Our systematic review identified one case–control study, ten cross-sectional studies and three cohort studies investigating the association between depression and vitamin D deficiency, but no randomised controlled trial. The single case–control study showed a moderate difference in vitamin D levels between women with depression and healthy controls. Meta-analysis of the cross-sectional studies demonstrated an increased but non-significant odds of depression for the lowest compared with the highest vitamin D categories (OR = 1.31, 95% CI 1.00–1.71, P = 0.05). Limiting the analysis to studies with an average participant age of 65 years or over did not substantially change the overall estimate or statistical significance. There was considerable variability in the vitamin D categories used in the cohort studies, and therefore three different meta-analyses were performed. Our pooled HR of the lowest compared with the highest vitamin D categories in the three cohort studies showed a significantly increased HR of depression with low vitamin D levels (HR = 2.21, 95% CI 1.40–3.49, P<0.001). The pooled change in ln(HR) of depression per 20 nmol/l change in vitamin D level across the three cohort studies also showed an increased hazard of depression with decreasing vitamin D concentration, although this was not significant (β–0.19, 95% CI –0.41 to 0.04, P = 0.1). Finally, we analysed the data using different cut-off points as provided in the studies, which yielded different but non-significant pooled HR: 1.04 (95% CI 0.59–1.86) v. 1.31 (95% CI 0.97–1.77). Overall, the summary estimates of all analyses suggest a relationship between vitamin D and depression, and all but one were close to being statistically significant.

Strengths and limitations

To the best of our knowledge this is the first systematic review or meta-analysis that has analysed the relationship between vitamin D deficiency and depression. We performed a transparent and methodologically rigorous systematic review of the literature. We developed a comprehensive search to identify articles and assessed their eligibility, extracted data and assessed risk of bias in each study in duplicate with a good level of agreement. Our protocol was developed a priori and any post hoc analyses were clearly identified. A particular strength was the method used and extensive analyses performed in an attempt to present the data in a uniform and consistent manner to allow for comparison and combination. We were also successful in obtaining supplemental information from several authors, which allowed us to include the majority of studies.

There are several limitations to our systematic review. As, at the time of our review, there was no RCT of vitamin D for depression our review was restricted to observational studies, which usually yield lower-quality evidence than RCTs. Reverse causality, in which patients with depression have less exposure to the sun and therefore lower vitamin D levels, cannot be ruled out in the cross-sectional studies. In addition there were potential biases across all study designs. Several cross-sectional studies had unrepresentative samples, used self-reports of depression and had small sample sizes. The study results were generally consistent, with the exception of those from Pan et al who reported a decreasedoddsofdepression withlow vitaminD.11 This was the only cross-sectional study conducted in China, and geographical differences in the nature and prevalence of vitamin D deficiency and depression might explain their discrepant findings. One small study could not be included in the quantitative analysis as insufficient information was available; it found an increased prevalence of depression with vitamin D deficiency20 and therefore it is unlikely that it would have significantly affected our findings. Most studies adjusted for multiple confounders; however, unadjusted data were used to generate an odds ratio for one study where an adjusted OR was not provided.39 All the cohort studies had problems with bias and the largest one had a high risk of bias. Publication bias could not be ruled out, and it is possible that additional cohort studies have measured vitamin D and depression but not reported negative results. The majority of the meta-analyses of the cross-sectional studies and cohort studies had significant heterogeneity and lacked precision. Studies used variable definitions of vitamin D deficiency, and therefore we performed analyses using the lowest v. highest vitamin D categories and different cut-off points rather than adhering to a strict definition of deficiency. As a result of these limitations the overall quality of the evidence from each study is low and therefore some uncertainty remains about the true association between vitamin D deficiency and depression.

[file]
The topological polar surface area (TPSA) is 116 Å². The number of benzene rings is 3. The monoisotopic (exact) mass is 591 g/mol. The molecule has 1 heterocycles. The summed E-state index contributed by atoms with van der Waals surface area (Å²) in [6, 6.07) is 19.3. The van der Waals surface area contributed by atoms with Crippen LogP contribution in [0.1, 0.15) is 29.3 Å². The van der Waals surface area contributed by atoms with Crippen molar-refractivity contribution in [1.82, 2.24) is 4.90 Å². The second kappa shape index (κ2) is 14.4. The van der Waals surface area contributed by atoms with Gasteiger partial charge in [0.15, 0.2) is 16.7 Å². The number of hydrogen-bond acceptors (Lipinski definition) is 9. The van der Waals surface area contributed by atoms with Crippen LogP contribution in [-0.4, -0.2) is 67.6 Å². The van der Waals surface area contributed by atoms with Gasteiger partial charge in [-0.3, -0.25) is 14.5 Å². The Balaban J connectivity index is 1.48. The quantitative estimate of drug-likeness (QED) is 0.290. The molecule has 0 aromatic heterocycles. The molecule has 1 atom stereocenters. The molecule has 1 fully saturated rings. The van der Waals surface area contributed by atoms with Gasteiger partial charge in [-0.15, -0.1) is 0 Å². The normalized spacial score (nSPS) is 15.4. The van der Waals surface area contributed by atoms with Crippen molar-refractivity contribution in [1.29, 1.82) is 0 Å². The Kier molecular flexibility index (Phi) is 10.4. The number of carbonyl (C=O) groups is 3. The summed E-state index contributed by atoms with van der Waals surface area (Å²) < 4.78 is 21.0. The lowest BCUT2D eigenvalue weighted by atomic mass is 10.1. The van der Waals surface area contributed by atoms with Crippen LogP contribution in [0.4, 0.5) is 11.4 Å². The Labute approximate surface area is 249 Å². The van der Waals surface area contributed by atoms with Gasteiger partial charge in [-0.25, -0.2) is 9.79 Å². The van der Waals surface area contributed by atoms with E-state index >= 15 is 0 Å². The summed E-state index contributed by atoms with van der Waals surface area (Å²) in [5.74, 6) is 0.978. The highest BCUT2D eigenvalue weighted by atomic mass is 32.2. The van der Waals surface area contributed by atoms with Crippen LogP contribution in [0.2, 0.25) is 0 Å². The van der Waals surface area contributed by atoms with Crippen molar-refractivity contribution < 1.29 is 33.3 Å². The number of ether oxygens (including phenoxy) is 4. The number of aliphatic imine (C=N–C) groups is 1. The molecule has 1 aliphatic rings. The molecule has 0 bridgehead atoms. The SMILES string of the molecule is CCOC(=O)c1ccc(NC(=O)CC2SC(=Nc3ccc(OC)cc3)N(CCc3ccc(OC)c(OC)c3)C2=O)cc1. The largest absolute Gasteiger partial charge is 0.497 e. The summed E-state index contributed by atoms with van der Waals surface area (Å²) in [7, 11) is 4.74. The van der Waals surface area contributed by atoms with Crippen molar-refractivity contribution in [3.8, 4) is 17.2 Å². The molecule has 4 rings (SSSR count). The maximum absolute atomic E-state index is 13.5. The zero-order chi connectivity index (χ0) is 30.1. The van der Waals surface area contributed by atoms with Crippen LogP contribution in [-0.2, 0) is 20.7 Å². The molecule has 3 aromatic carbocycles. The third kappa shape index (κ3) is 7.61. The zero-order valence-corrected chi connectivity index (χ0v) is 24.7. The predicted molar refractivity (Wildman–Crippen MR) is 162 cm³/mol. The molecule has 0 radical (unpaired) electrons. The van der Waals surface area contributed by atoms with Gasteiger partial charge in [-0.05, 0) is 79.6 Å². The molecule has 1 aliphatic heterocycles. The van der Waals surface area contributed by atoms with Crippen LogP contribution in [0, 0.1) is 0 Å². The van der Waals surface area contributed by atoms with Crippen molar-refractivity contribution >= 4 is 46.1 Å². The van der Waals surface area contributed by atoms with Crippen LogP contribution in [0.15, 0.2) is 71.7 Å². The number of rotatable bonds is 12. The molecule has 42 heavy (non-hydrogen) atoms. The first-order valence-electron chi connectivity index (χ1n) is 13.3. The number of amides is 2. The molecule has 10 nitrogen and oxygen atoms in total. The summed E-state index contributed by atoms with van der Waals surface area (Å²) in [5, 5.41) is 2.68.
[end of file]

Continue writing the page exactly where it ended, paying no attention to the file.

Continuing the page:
Implications of the study

The importance of vitamin D to many brain processes including neuroimmunomodulation and neuroplasticity suggests that it might have a role in psychiatric illness such as depression. The biological plausibility of the association between vitamin D and depressive illness has been strengthened by the identification of vitamin D receptors in areas of the brain implicated in depression,4 the detection of vitamin D response elements in the promoter regions of serotonin genes,60 and demonstration of interactions between vitamin D receptors and glucocorticoid receptors in the hippocampus.61 Given the high prevalence of both vitamin D deficiency and depression, an association between these two conditions would have significant public health implications, particularly as supplementation with vitamin D is cost-effective and without significant adverse effects. The observational studies to date provide some evidence for a relationship between vitamin D deficiency and depression, but RCTs are urgently needed to determine whether vitamin D can prevent and treat depression.

Acknowledgments

We thank Neera Bhatnager, librarian, McMaster University Health Sciences Library, for her assistance in developing the search strategy and Peter Szatmari for his critical review of the manuscript.

Footnotes

  • Funding

    There was no dedicated funding to support this study. R.A. is supported by an Ontario Mental Health Foundation Research Training Fellowship Award, Z.S. is supported by Hamilton Health Sciences New Investigator Fund and S.M. is supported by a Canadian Institutes of Health Research New Investigator Award.

  • Received November 24, 2011.
  • Revision received July 11, 2012.
  • Accepted August 20, 2012.

References